Scott L. Nier
I see the world being slowly transformed into a wilderness; I hear the approaching thunder that, one day, will destroy us too. I feel the suffering of millions. And yet, when I look up at the sky, I somehow feel that everything will change for the better, that this cruelty too shall end, that peace and tranquility will return once more.
— Anne Frank
I had the honor of attending the historic commemorative observance of the seventy-fifth anniversary of the Allied landing at Normandy, France at the National D-Day Memorial in Bedford, Virginia on June 6, 2019. The day was filled with special tributes to remember our veterans, and all those who lost their lives in service to our Nation during World War ll. This included an aerial tribute with most of the aircraft flown during World War ll, and speeches by Senator Mark Warner and Vice President Michael Pence. It was an extremely touching event because only a handful of the last remaining survivors of the D-Day invasion could attend, some of whom I met and with whom I was able to discuss their experiences during the “Longest Day.” Their first-hand accounts of the landing were horrifying but reinforced what I had already heard from other survivors before the event, including my own father.
The day had special meaning to me because my father was a US Army Ranger with the 2nd Ranger Battalion, Company C, who landed on Omaha Beach the morning of the D-Day invasion (the same Ranger Company and landing depicted in the movie “Saving Private Ryan” with Tom Hanks). Many of D-Day’s 6,000 American casualties occurred on Omaha Beach, so my father was lucky to survive (hence, I am lucky to be alive). Suffice it to say, what little my father did share with me was equally disturbing, although he never really discussed “Bloody Omaha” much (or what happened afterwards) while he was alive because of his poor recollection — perhaps an understandable defense mechanism to protect him (and me and my siblings while we were young children) from the brutality of war.
My father joined the Army as an 18-year-old because he didn’t want to milk cows on his rural Minnesota farm any longer. Not long after joining, and surviving the beach assault (his family nickname later became “Lucky”), he found himself at the gates of the Nazi-held Buchenwald Concentration Camp. He helped liberate Buchenwald from the Nazis and later said he became an alcoholic to wash the stench of the burning corpses from his nostrils with alcohol — a decade or so later he quit drinking but never forgot the sight and smell of Buchenwald and the Jews who perished there (and those who survived). Fortunately, Nazi-occupied Europe was eventually able to achieve peace with the help of the allied forces. After another two tours of combat during the Korean conflict, my father retired as an Infantry Major, became a school teacher and lived out the rest of his life quietly and assumedly like many of those of the “Greatest Generation”.
Ironically, I grew up on our family sheep and goat hobby farm a short distance from where my father grew up, and experienced a similar restlessness as a young boy as he. When I was 18-years-old, I told my father one evening around the dinner table that there were no opportunities where we lived and I felt “trapped” and wanted to join the military. My anticipated career path, at the time, included attending a two-year Vocational Technical Institute program in water well technology to work in the ground water industry, which I was prepared to abandon (I didn’t think it would allow me to “see the world”) to leave home quickly with the military.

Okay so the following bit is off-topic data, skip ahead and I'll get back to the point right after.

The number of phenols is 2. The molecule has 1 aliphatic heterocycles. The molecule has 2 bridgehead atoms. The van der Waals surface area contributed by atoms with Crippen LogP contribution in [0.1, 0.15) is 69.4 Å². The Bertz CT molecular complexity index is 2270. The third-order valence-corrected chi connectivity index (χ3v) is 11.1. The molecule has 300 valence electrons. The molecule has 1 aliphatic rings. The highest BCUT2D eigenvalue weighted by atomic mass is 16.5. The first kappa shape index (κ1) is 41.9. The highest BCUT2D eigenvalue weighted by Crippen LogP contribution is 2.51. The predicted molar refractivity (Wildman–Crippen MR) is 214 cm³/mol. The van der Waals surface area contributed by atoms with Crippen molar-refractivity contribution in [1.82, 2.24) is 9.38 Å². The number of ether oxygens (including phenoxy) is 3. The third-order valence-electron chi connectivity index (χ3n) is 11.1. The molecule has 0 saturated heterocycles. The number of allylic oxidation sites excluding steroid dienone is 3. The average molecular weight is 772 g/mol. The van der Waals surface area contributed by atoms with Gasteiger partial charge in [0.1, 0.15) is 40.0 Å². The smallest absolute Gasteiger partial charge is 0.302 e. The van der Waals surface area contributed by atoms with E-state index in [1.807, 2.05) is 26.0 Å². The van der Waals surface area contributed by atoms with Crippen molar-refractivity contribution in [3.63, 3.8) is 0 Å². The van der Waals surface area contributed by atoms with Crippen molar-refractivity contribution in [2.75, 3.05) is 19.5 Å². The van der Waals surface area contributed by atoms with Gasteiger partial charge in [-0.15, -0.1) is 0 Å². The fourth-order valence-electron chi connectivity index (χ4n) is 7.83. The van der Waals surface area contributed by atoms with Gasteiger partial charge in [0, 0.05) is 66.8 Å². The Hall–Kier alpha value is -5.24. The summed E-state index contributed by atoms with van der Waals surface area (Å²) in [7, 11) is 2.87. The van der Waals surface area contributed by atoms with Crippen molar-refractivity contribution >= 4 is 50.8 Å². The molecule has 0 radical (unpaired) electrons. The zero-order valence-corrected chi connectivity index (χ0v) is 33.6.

My father listened empathetically but had already sized me up (as a good parent should) as a tad too liberal and defiant for military service. Unbeknownst to me, he had already plotted a proposed career option that I might like and proposed it: Peace Corps service. He insisted that there were other ways to serve humanity and help establish peace (which was an altruistic goal of mine) other than war. After much research, I decided to stay in my water well technology program and join the Peace Corps.
While highly competitive, I was quickly accepted into the Peace Corps because of my water background and left for Burkina Faso, West Africa in July 1980. After some initial technical and cross cultural/French language training, I landed on a large, US Agency for International Development rural water supply project in southwestern Burkina Faso, funded with over twelve-million dollars. It was well staffed and had both hand-dug wells along with wells drilled using expensive drilling equipment bought by the project, and hand pumps for both — suffice it to say, I was in heaven as a budding water well technologist.
In spite of challenges with learning French and several bouts of illness, I succeeded in drilling one-hundred-seventy deep water wells in rural African villages during my two-year service, which later produced an abundance of potable water for the villagers after hand pump installation. Interestingly, I was often asked by the villagers if I was related to John F. Kennedy (who started the Peace Corps) because they said “you have a peaceful way about you.” In any event, like my father, I left my family farm a boy and returned a man, never once regretting the experience that changed my life.
I have often been asked over the years by various family members and friends why I never pursued a career in the military like my grandfather (WWI), father (WWII and Korea) and uncle (Viet Nam) and I reiterate what my father told me about peace (and war) and also cite one of America’s greatest generals:
Indeed, we’re strongest when the face of America isn’t only a soldier carrying a gun but also a diplomat negotiating peace, a Peace Corps volunteer bringing clean water to a village, or a relief worker stepping off a cargo plane as floodwaters rise. — Colin Powell
The writer lives in Castleton